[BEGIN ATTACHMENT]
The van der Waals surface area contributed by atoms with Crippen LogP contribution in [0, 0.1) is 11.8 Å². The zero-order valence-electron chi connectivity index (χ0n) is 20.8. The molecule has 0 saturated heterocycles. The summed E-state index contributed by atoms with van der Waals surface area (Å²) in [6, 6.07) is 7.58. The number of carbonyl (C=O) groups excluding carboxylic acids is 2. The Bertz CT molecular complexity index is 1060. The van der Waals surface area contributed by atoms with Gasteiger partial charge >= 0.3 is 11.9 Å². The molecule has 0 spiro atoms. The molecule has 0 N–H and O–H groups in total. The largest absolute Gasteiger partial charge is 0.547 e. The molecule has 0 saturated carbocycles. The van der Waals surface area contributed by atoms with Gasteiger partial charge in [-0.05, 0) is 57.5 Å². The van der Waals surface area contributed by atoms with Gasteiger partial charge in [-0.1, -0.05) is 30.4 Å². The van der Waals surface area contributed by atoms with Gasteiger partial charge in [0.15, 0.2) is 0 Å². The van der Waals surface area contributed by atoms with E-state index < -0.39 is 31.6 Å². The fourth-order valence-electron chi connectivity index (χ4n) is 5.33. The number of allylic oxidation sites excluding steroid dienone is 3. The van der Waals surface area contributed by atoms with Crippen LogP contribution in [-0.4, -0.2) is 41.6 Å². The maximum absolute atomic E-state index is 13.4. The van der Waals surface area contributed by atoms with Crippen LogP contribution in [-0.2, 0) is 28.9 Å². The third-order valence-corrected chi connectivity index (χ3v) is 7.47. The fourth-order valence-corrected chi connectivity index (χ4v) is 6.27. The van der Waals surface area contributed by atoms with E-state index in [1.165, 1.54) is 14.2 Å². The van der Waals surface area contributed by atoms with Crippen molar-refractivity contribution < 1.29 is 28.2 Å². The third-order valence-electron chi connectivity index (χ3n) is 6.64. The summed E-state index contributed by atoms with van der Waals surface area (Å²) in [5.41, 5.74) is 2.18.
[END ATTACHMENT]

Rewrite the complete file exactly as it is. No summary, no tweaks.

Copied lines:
The van der Waals surface area contributed by atoms with Crippen LogP contribution in [0, 0.1) is 11.8 Å². The zero-order valence-electron chi connectivity index (χ0n) is 20.8. The molecule has 0 saturated heterocycles. The summed E-state index contributed by atoms with van der Waals surface area (Å²) in [6, 6.07) is 7.58. The number of carbonyl (C=O) groups excluding carboxylic acids is 2. The Bertz CT molecular complexity index is 1060. The van der Waals surface area contributed by atoms with Gasteiger partial charge >= 0.3 is 11.9 Å². The molecule has 0 spiro atoms. The molecule has 0 N–H and O–H groups in total. The largest absolute Gasteiger partial charge is 0.547 e. The molecule has 0 saturated carbocycles. The van der Waals surface area contributed by atoms with Gasteiger partial charge in [-0.05, 0) is 57.5 Å². The van der Waals surface area contributed by atoms with Gasteiger partial charge in [-0.1, -0.05) is 30.4 Å². The van der Waals surface area contributed by atoms with Gasteiger partial charge in [0.15, 0.2) is 0 Å². The van der Waals surface area contributed by atoms with E-state index < -0.39 is 31.6 Å². The fourth-order valence-electron chi connectivity index (χ4n) is 5.33. The number of allylic oxidation sites excluding steroid dienone is 3. The van der Waals surface area contributed by atoms with Crippen LogP contribution in [-0.4, -0.2) is 41.6 Å². The maximum absolute atomic E-state index is 13.4. The van der Waals surface area contributed by atoms with Crippen LogP contribution in [-0.2, 0) is 28.9 Å². The third-order valence-corrected chi connectivity index (χ3v) is 7.47. The fourth-order valence-corrected chi connectivity index (χ4v) is 6.27. The van der Waals surface area contributed by atoms with E-state index in [1.165, 1.54) is 14.2 Å². The van der Waals surface area contributed by atoms with Crippen molar-refractivity contribution < 1.29 is 28.2 Å². The third-order valence-electron chi connectivity index (χ3n) is 6.64. The summed E-state index contributed by atoms with van der Waals surface area (Å²) in [5.41, 5.74) is 2.18.